Cancer after prostatectomy: when surgery is not enough
Three months later, I was back at work, delivering a three day workshop at Warwick University, when I got the call I had been dreading: my first PSA test results. I got a phone call to say
“I am sorry Martin, your PSA is still high. We haven’t caught the cancer. It has spread within your body.”
That for me was more devastating than my initial diagnosis.
I’d just climbed the mountain of prostate cancer and radical open surgery, and recovered from that – only to find there was another even higher mountain to climb. And it is a journey of uncertainty.
I was then passed on from the surgery department to oncology. And I wasn’t asked about my wants – they simply said, this is what needs to happen and here’s who you need to see. I didn’t like it then, it felt very impersonal. Now I realise that they were working on the bigger statistical picture. Generally, people whose cancer is not cured by surgery need further treatment from oncologists. They were very matter of fact and technical.
What they prescribed for me in 2009 was radiation therapy and two and half years of androgen deprivation therapy (ADT). “You are likely to live for another ten years,” they said. It hasn’t been pretty all the way, but here I am fit and well 14 years later.
Radiation and hormone suppression treatment
I coped with the radiation therapy by engaging my physicist’s curiosity about these amazing machines.
The ADT had a more drastic impact: it totally took away my libido for two and a half years. I remember the thrill when that was over – my diary has these little asterisks with the letter “W” for each time I was able to masturbate. Yay! I could wank again! It was coming back.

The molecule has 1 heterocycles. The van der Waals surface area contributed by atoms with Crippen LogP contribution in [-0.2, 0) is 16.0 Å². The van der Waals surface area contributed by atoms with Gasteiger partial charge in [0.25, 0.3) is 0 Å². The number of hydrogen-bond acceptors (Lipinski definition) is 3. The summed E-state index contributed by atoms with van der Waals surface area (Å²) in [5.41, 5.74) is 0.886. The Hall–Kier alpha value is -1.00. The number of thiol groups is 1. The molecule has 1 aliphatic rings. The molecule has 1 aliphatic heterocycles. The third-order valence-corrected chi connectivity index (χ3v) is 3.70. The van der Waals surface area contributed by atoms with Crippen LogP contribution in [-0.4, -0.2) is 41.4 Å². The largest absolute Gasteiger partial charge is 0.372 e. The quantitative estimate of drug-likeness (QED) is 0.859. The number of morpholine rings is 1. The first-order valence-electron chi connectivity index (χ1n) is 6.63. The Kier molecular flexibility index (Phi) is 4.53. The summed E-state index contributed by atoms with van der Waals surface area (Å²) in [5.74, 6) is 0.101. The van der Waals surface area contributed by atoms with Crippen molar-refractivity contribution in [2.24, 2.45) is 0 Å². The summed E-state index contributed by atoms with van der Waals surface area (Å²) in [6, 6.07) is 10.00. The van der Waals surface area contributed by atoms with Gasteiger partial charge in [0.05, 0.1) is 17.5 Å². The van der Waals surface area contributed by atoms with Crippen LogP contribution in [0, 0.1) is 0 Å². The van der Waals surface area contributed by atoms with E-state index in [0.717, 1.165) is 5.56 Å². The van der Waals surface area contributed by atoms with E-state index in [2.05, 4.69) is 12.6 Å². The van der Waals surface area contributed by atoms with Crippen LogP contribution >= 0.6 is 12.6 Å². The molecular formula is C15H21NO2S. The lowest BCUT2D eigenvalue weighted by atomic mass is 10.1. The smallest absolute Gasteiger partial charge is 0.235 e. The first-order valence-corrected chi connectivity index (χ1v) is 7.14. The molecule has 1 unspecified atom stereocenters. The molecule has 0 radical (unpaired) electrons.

There was more to discover, and even higher mountains to climb. The story continues in another post.
How I learned to respond beyond the pain
What I most want is to connect with other people, and share my energy and these experiences. Like the heart circle – full of courage, listening openly without trying to fix, simply letting our humanity resonate.
I realise that my family history has had lots of pain, and yet my forebears were so scared to express it or speak openly about bad things that had happened. So I grew up (being the weird one in the family) believing that my wanting this genuine connection was a bid thing. But somehow I also got the gift of realising “this doesn’t feel right. Why is my Mum crying in silence?”
So I made the commitment to change that ancestral pattern by speaking out, and by crying out. I’ve learned that being in touch with my feelings means accepting the difficult feelings along with the nice ones.
I think I have been a bit like Madame Curie, very inquisitive and curious, and it has served me well. I have also been talking about my experience on many platforms, helping to create what I call Prostate Cancer Literacy.
[Editor’s note: Read the next post in Martin’s ongoing story here]
Thanks for this share. Brave human story. Makes those of us blessed with a 0.03 undetectable PSA score six month after RARP feel very fortunate. Stay strong brother.
Martin, you’re a remarkable man. having just had RARP six months ago, I’ve learned so much from reading about your journey. You are helping so many men feel less alone.